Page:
From The Boston Globe By Carolyn Y. Johnson Joyce Dales went through 30 guys on Match.com before she found her Jedi Knight in shining armor. "I was either too strange or they weren't strange enough," she said. Eventually, she found and married Jeff Dales, a "recovering lawyer" from Nottingham, N.H., who was geek enough to sprinkle Star Wars references into his first flirtatious e-mails. But the long list of rejections, from teachers and lawyers and other professionals scattered among the millions of profiles she encountered on popular dating sites, showed Dales that people like her had a problem: Online dating -- once the domain of geeks -- had gone completely mainstream.
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From Reuters BEIJING (Reuters) - Condoms of all shapes and sizes were on display at a Beijing fashion show on Wednesday featuring dresses, hats and even lollipops made of the said item. Models fought through extravagant soap bubble special effects to show off tight-fitting wedding gowns, scaly-looking evening dresses, outrageous bikinis and other garments made entirely of condoms, inflated or otherwise. Tango’s Take
Cathy Hanauer is the editor of The Bitch in the House. Daniel Jones is the editor of The Bastard on the Couch. They have been married for 14 years and together they provide a his and hers take on questions about sex, love, dating and relationships. This round: being friends with the opposite sex. Question: My husband and I are newly married and share most of our friends. But recently I made a male friend who my husband doesn't get along with—in fact, he seems suspicious! What's the best way to cultivate this new friendship on my own? –Arianna, 32
From ABC News By Jake Tapper Republican Louisiana Sen. David Vitter, whose phone number was linked to Deborah Jeane Palfrey, the so-called "D.C. Madam," says that he is sorry for a "serious sin" and that he has already made peace with his wife. Palfrey is awaiting trial on racketeering charges related to a prostitution ring she allegedly ran. "This was a very serious sin in my past for which I am, of course, completely responsible," Vitter said Monday evening in a printed statement. "Several years ago, I asked for and received forgiveness from God and my wife in confession and marriage counseling. Out of respect for my family, I will keep my discussion of the matter there with God and them. But I certainly offer my deep and sincere apologies to all I have disappointed and let down in any way." Tango’s Take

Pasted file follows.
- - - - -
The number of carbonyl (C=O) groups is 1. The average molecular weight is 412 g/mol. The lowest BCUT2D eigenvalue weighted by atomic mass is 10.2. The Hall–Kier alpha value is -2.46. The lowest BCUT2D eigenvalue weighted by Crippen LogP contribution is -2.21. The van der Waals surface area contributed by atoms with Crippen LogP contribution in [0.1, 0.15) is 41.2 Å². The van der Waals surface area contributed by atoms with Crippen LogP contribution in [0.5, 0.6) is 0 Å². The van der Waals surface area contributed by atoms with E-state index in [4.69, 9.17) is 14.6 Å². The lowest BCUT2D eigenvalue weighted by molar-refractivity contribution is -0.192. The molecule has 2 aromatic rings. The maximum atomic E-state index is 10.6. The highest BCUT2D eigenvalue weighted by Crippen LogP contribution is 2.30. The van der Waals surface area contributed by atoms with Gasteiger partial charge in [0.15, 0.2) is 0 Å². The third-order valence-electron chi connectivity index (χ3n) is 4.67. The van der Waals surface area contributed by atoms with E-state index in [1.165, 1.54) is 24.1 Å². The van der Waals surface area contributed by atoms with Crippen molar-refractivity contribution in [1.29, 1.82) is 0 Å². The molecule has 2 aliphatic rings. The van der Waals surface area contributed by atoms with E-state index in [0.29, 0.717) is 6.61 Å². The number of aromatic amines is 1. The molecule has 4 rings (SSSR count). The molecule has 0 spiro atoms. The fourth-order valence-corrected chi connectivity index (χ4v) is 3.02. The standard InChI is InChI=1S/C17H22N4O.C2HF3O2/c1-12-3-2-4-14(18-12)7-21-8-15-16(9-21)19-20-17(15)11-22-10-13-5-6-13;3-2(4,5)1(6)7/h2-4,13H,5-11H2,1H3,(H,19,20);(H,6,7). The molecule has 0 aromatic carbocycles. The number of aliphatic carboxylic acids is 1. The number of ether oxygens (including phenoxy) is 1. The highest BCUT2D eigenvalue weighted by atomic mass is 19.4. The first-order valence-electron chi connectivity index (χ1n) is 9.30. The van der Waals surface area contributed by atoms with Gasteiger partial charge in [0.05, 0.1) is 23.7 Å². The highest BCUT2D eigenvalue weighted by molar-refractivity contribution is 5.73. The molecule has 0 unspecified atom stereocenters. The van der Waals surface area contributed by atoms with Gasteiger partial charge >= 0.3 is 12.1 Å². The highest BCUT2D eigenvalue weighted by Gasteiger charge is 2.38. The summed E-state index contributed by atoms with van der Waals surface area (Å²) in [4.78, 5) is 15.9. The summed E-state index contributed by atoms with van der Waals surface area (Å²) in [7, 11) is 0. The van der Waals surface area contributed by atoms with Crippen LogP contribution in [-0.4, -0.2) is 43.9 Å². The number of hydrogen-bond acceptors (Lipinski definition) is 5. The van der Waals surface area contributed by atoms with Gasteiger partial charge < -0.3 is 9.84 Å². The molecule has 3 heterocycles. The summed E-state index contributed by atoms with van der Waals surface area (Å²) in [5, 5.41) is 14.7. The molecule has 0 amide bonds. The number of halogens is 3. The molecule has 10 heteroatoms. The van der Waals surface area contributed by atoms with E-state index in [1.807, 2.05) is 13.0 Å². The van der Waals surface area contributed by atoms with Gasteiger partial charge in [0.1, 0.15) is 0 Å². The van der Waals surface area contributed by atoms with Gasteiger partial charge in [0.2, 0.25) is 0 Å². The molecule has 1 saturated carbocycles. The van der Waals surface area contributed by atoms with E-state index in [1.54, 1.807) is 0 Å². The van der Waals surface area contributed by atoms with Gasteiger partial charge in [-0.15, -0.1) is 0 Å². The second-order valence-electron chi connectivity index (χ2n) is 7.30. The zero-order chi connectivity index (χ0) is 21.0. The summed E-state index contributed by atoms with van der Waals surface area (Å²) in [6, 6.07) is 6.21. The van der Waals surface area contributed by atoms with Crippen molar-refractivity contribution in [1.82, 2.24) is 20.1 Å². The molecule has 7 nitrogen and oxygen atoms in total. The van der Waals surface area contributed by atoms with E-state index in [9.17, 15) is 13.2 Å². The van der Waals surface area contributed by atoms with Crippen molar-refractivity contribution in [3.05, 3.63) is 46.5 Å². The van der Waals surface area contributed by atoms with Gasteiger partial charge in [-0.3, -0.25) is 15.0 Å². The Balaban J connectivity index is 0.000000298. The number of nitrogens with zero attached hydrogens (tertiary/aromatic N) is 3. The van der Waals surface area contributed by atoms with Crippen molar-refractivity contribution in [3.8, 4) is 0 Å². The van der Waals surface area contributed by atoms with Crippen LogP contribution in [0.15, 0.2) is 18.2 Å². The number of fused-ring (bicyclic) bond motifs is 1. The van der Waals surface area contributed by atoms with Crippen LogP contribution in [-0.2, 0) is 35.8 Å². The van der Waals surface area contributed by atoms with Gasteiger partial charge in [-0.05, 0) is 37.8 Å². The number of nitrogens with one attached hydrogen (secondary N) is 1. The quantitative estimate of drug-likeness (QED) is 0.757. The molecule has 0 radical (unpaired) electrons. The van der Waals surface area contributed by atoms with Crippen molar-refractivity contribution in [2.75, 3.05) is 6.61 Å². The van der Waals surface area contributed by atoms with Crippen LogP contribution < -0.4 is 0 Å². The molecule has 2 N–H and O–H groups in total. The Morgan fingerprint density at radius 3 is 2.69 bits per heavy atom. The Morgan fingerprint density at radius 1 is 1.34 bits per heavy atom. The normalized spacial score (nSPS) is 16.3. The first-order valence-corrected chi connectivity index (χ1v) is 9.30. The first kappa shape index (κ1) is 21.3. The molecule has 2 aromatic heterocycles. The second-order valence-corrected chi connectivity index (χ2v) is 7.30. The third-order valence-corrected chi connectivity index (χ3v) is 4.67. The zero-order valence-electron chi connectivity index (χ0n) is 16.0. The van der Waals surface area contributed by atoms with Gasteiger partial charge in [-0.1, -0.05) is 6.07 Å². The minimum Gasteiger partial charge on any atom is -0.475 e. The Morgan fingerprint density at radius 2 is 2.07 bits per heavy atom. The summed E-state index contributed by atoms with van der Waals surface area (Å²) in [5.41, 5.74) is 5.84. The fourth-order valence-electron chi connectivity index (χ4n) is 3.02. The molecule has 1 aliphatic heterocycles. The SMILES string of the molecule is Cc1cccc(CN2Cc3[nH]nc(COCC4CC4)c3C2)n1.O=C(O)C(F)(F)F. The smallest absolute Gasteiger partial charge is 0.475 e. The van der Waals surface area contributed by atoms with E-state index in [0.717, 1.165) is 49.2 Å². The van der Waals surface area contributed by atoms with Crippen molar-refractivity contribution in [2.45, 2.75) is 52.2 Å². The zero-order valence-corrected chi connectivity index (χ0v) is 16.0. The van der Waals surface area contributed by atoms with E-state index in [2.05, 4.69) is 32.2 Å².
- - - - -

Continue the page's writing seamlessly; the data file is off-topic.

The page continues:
Mat Boggs and Jason Miller traveled the U.S. in an RV to find the secrets to lasting love. They asked couples married forty years or more to share what made their marriages last. 12;000 miles; 25 cities; and 250 interviews later; both guys are older; wiser; and; perhaps most importantly; single!
By The Associated Press and Internet reports Teri Hatcher and her daughter Emerson arrive for the wedding of Eva Longoria and Tony Parker in Paris. "Desperate Housewives" cast loyalties became clear at Eva Longoria's over-the-top French wedding to NBA star Tony Parker, the New York Daily news reports. And the subject of the sniping was Teri Hatcher. Some didn't like that Hatcher commissioned an outfit from Badgley Mischka that was very similar to the bridesmaids' dresses, by the same designers. And she was called a "diva" for using the church, St. Germain l'Auxerroix, as a photo op. "A private walkway was set up so that as the celebrities exited the bus from the hotel, they could sneak through the fans and paparazzi," says one guest. "Felicity [Huffman] and Nicollette [Sheridan] walked into the church hand in hand, but Teri took her daughter and walked around into the public area to pose for photos and wave to fans for 10 minutes." Tango’s Take
New Book ‘Uncommon Arrangements’ Details The Lives Of Literary Giants Who Had Unusual Relationship Circumstances
From Salon.com By Rebecca Traister With raves for her book dissecting modernist marriages and a hot new journalism job at NYU, has feminism's enfant terrible finally grown up? Jul. 09, 2007 | In her new book "Uncommon Arrangements," about the marriages of seven couples on the London literary circuit in the early 20th century, Katie Roiphe describes pacifist journalist Vera Brittain as a woman who "radiated an ambition that made itself felt as nervous charisma." It was fitting, then, that as Roiphe sat at a Brooklyn cafe on an early summer afternoon, she picked unconsciously at her nails, chewed on a straw until it was ragged, and radiated a frank likability.